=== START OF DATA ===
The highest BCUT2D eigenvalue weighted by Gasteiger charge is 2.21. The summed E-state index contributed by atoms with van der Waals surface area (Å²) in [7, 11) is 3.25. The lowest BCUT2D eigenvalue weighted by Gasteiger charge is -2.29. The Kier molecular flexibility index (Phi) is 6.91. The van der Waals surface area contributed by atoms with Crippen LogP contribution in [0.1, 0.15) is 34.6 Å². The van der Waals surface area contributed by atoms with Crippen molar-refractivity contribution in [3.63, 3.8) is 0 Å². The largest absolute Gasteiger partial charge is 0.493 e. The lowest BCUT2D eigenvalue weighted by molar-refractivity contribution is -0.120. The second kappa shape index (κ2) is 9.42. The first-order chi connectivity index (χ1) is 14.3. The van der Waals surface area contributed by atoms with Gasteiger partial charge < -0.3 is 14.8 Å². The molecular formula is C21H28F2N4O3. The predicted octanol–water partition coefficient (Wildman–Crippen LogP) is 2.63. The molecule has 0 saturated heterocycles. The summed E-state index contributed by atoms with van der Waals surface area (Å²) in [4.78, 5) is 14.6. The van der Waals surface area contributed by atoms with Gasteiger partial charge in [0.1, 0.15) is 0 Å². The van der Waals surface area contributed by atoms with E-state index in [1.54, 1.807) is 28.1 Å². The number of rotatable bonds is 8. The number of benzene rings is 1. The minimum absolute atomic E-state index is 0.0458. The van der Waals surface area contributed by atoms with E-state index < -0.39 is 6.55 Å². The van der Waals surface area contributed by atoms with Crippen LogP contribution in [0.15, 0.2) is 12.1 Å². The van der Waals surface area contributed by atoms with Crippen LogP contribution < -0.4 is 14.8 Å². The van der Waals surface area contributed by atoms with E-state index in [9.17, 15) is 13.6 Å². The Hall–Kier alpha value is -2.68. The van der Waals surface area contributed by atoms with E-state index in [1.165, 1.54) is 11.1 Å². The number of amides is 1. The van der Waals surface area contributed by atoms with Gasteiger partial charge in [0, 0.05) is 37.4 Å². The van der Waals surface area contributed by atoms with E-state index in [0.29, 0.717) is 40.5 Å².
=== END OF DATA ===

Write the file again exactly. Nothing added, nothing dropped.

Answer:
The highest BCUT2D eigenvalue weighted by Gasteiger charge is 2.21. The summed E-state index contributed by atoms with van der Waals surface area (Å²) in [7, 11) is 3.25. The lowest BCUT2D eigenvalue weighted by Gasteiger charge is -2.29. The Kier molecular flexibility index (Phi) is 6.91. The van der Waals surface area contributed by atoms with Crippen LogP contribution in [0.1, 0.15) is 34.6 Å². The van der Waals surface area contributed by atoms with Crippen molar-refractivity contribution in [3.63, 3.8) is 0 Å². The largest absolute Gasteiger partial charge is 0.493 e. The lowest BCUT2D eigenvalue weighted by molar-refractivity contribution is -0.120. The second kappa shape index (κ2) is 9.42. The first-order chi connectivity index (χ1) is 14.3. The van der Waals surface area contributed by atoms with Gasteiger partial charge < -0.3 is 14.8 Å². The molecular formula is C21H28F2N4O3. The predicted octanol–water partition coefficient (Wildman–Crippen LogP) is 2.63. The molecule has 0 saturated heterocycles. The summed E-state index contributed by atoms with van der Waals surface area (Å²) in [4.78, 5) is 14.6. The van der Waals surface area contributed by atoms with Gasteiger partial charge in [0.1, 0.15) is 0 Å². The van der Waals surface area contributed by atoms with E-state index in [1.54, 1.807) is 28.1 Å². The number of rotatable bonds is 8. The number of benzene rings is 1. The minimum absolute atomic E-state index is 0.0458. The van der Waals surface area contributed by atoms with E-state index < -0.39 is 6.55 Å². The van der Waals surface area contributed by atoms with Crippen LogP contribution in [0.15, 0.2) is 12.1 Å². The van der Waals surface area contributed by atoms with Crippen LogP contribution < -0.4 is 14.8 Å². The van der Waals surface area contributed by atoms with E-state index in [9.17, 15) is 13.6 Å². The Hall–Kier alpha value is -2.68. The van der Waals surface area contributed by atoms with E-state index in [1.165, 1.54) is 11.1 Å². The number of amides is 1. The van der Waals surface area contributed by atoms with Gasteiger partial charge in [0, 0.05) is 37.4 Å². The van der Waals surface area contributed by atoms with E-state index in [0.29, 0.717) is 40.5 Å².